Loose-fitting tunics, sometimes belted and worn over long straight dresses, were fashionable with the artistic set in pre-WWI Europe. The simple unstructured shapes, borrowed from traditional ethnic dress and favored by the Aesthetic Movement, were adopted by couturiers like Poiret and Fortuny. Poiret added a dash of brilliant color inspired by the Orientalism of the Ballets Russes, while Fortuny realized that the simple shapes were the perfect canvas for his wearable textile art.
The English Pre-Raphaelites in the 1870s showcased artistic or Aesthetic Dress in their historic paintings. In the early 1900s, reformers of the British Arts and Crafts movement turned their attention to women’s dress. They believed that the artificiality of fashionable dress (corset, crinoline, and bustle) destroyed the beauty of a woman’s natural form.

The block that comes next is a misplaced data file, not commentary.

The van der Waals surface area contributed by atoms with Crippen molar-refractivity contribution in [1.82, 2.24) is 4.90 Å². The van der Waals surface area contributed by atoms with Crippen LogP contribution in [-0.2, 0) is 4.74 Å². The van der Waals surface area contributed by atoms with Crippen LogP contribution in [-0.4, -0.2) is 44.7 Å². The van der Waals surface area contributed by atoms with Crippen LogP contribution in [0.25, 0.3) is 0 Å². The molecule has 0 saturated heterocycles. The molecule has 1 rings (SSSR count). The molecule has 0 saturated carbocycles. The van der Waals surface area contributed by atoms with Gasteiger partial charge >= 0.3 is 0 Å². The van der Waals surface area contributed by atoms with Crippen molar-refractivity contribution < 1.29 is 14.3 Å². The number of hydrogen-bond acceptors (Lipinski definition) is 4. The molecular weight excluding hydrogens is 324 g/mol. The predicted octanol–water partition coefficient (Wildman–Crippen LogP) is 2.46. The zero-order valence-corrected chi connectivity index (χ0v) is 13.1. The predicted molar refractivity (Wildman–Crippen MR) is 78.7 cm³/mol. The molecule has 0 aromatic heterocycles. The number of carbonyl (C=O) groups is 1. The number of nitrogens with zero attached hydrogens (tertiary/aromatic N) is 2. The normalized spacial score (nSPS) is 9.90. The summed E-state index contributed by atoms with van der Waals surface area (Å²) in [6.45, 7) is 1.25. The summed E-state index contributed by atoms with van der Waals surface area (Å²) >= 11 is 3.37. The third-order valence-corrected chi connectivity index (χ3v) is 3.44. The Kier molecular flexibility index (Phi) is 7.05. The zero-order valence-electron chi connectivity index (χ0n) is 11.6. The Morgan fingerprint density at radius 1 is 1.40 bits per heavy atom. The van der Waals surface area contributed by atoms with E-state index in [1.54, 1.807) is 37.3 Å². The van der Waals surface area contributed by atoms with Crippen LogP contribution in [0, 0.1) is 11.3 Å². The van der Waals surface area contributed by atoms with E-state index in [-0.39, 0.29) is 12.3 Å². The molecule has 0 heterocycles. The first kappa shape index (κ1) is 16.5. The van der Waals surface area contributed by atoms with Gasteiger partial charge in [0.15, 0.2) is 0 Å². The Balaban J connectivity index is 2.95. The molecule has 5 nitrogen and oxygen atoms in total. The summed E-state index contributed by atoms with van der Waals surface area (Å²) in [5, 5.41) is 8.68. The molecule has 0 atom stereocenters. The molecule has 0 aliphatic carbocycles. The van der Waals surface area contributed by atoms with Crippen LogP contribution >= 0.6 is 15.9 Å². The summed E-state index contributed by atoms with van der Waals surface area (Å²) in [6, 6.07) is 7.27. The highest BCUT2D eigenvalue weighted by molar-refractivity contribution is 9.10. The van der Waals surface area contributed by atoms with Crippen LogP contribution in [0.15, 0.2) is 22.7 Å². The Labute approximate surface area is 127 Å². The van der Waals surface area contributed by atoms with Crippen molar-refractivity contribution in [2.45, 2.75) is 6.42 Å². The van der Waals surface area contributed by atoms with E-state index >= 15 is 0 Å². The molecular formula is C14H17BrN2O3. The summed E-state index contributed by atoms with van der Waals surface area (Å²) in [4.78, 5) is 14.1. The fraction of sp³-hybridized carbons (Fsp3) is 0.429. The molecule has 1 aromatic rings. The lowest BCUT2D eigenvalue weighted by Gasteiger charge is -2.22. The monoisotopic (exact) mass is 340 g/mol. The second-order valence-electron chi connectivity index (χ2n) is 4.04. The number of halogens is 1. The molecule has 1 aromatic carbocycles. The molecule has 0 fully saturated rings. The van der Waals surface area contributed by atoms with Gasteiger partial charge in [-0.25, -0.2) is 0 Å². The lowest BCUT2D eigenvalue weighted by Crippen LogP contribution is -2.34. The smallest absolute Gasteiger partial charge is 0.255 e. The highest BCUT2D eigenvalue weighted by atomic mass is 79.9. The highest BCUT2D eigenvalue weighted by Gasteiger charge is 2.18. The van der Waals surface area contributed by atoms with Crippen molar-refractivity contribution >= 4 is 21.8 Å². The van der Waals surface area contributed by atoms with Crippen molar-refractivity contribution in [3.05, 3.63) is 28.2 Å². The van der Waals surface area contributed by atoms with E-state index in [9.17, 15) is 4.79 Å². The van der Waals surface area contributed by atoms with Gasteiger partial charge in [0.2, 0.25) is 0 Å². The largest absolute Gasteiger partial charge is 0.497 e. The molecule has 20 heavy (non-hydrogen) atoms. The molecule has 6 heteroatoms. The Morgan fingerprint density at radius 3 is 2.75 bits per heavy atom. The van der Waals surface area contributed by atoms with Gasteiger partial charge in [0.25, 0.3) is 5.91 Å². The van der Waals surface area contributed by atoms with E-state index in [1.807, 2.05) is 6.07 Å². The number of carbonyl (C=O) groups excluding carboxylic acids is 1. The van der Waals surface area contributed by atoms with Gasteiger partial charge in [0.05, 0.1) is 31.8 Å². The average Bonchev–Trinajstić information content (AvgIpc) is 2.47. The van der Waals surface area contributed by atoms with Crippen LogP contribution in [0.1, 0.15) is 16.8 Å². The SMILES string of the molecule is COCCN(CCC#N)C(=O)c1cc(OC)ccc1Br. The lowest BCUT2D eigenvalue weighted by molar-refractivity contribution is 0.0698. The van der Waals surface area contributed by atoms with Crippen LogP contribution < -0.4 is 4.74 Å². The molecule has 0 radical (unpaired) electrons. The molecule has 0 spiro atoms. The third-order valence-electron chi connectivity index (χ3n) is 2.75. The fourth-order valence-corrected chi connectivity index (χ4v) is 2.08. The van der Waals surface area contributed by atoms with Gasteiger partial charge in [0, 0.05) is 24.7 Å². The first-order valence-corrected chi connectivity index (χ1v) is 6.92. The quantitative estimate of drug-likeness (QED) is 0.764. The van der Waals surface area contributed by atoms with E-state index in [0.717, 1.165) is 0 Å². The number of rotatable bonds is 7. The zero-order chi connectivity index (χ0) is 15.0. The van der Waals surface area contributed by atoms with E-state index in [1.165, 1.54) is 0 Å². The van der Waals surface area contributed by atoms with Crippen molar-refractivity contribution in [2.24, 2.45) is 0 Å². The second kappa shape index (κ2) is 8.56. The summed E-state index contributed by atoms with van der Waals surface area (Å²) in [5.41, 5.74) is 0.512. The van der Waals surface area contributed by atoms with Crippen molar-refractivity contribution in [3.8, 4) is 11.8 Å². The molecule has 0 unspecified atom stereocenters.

Also influential in the Aesthetic Movement was Liberty & Co.of London, which offered artistic dresses modified to follow the conventions of modern life. These dresses shared design elements with ancient Greek and Roman clothing (the Roman tunic) as reinterpreted during the Empire and Renaissance periods.